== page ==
SCI/BSAS conference: Climate Change and Livestock: What Next?

02 December 2019

The impact that livestock has on our climate is a pressing issue for the farming and science communities as well as policy makers. Bringing these communities together, a one day conference held at SCI HQ London generated many talking points and exchanges of ideas.

Muriel Cozier

Livestock has a major and growing role to play in human nutrition. It is an industry employing 1.3 billion people worldwide and 600 million of the world’s poorest households keep livestock as an income source. However Dr Sokratis Stergiadis, Associate Professor, School of Agriculture, Policy and Development, Reading University, UK, reminded delegates that livestock represented 15.5% of human-induced global greenhouse gas emissions, with dairy and beef being the main contributors to these emissions. With the global population expected to reach close to 10 billion by 2050 the demand for livestock products is set to increase.

It has already been found that optimising livestock production systems can reduce greenhouse gas emissions by 30%, but methods used need to ensure long-term efficacy, sustainability and resilience.  Realising these three criteria within a policy framework for livestock is complex, with many factors coming in to play.

Nutrition is an essential element in the livestock policy. Methane gas production from livestock will clearly be impacted by their diet. Sharing some new strategies for feeding beef and dairy herds, Dr Jason Sands, Product Manager at Ocean Harvest Technology, explained how several bioactive compounds in seaweed, including proteins and fatty acids, are being found to be beneficial in animal nutrition and health. As well as nutritional benefits, Sands added that macro algae and their secondary metabolites have been shown to effectively decrease in vitro methane production. The red macro algae Asparagopsis taxiformis was found to have the greatest potential to inhibit methane production. However, Dr Sands added that for the successful adoption of seaweed as a strategy to reduce methane production in cattle, the seaweed must maintain, or enhance, rumen efficiency.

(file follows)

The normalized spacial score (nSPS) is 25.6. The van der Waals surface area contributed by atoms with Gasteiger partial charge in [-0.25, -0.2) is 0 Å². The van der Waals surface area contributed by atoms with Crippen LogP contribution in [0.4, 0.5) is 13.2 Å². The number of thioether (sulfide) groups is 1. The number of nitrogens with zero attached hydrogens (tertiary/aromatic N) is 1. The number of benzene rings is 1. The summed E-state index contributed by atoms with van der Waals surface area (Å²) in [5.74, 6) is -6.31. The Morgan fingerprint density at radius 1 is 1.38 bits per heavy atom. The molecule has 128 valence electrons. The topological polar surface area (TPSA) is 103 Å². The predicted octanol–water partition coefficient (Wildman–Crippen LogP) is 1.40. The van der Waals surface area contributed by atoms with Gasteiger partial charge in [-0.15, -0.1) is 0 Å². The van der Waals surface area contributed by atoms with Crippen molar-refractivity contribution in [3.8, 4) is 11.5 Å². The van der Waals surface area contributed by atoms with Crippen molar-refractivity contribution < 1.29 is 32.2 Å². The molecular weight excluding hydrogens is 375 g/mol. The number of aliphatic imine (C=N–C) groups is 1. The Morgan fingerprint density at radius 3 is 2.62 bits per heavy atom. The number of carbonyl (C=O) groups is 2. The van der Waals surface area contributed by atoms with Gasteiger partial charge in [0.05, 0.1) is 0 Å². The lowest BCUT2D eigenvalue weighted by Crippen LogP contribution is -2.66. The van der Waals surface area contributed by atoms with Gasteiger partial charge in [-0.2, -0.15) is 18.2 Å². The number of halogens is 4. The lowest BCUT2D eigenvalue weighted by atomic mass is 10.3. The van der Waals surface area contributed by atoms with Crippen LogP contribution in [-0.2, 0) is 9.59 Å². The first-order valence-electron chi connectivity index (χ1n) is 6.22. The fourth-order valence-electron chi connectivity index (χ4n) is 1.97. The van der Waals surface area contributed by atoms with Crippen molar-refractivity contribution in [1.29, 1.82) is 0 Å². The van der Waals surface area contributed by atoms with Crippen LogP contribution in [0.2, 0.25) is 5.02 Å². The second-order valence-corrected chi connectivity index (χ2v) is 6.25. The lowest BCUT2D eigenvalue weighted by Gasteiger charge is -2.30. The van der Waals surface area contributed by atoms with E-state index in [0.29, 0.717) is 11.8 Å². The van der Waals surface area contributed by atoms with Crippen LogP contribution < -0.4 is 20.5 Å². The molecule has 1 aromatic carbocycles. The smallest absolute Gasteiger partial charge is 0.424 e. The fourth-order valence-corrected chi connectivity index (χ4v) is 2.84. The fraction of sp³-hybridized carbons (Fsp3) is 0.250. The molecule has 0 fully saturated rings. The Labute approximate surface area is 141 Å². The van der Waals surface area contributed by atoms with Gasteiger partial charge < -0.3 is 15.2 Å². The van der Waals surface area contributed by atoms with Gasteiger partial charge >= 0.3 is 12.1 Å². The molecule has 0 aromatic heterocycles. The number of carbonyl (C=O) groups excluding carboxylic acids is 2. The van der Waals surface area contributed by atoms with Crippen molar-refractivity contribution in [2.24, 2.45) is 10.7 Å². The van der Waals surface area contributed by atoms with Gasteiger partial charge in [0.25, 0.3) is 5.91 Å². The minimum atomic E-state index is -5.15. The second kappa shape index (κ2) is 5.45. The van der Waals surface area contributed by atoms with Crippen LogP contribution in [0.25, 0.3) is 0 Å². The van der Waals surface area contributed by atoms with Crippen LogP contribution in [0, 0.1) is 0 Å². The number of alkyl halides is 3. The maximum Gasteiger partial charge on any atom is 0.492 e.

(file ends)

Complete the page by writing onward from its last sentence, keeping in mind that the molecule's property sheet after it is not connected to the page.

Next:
Considering the range of mitigation measures Dr Michael MacLeod, Researcher Sustainable ecosystems, land economy, environment and society at Scotland’s Rural College, stressed the need to look at the issue from both a supply and demand perspective. ‘On the supply-side, a review in 2015 identified 182 mitigation measures, but how can these be translated into coherent policy? ’ Dr Macleod commented. Looking at the demand side, issues such as changing consumption habits would have a significant impact mitigating emissions.

Of course measuring the efficacy of mitigation methods is essential and Professor Tom Misselbrook, Senior Research Scientist in the Sustainable Agricultural Sciences department at Rothamsted Research shared the development of robust models that now allowed greater certainty around the reporting of greenhouse gas emissions from livestock. Professor Misselbrook explained that more precise inventory methods for measuring emissions from livestock at various stages of their life cycle, accounting for their location in the UK and type of feed, amongst other parameters, meant that the UK could better minimise emission uncertainties leading to improved lifecycle analysis.

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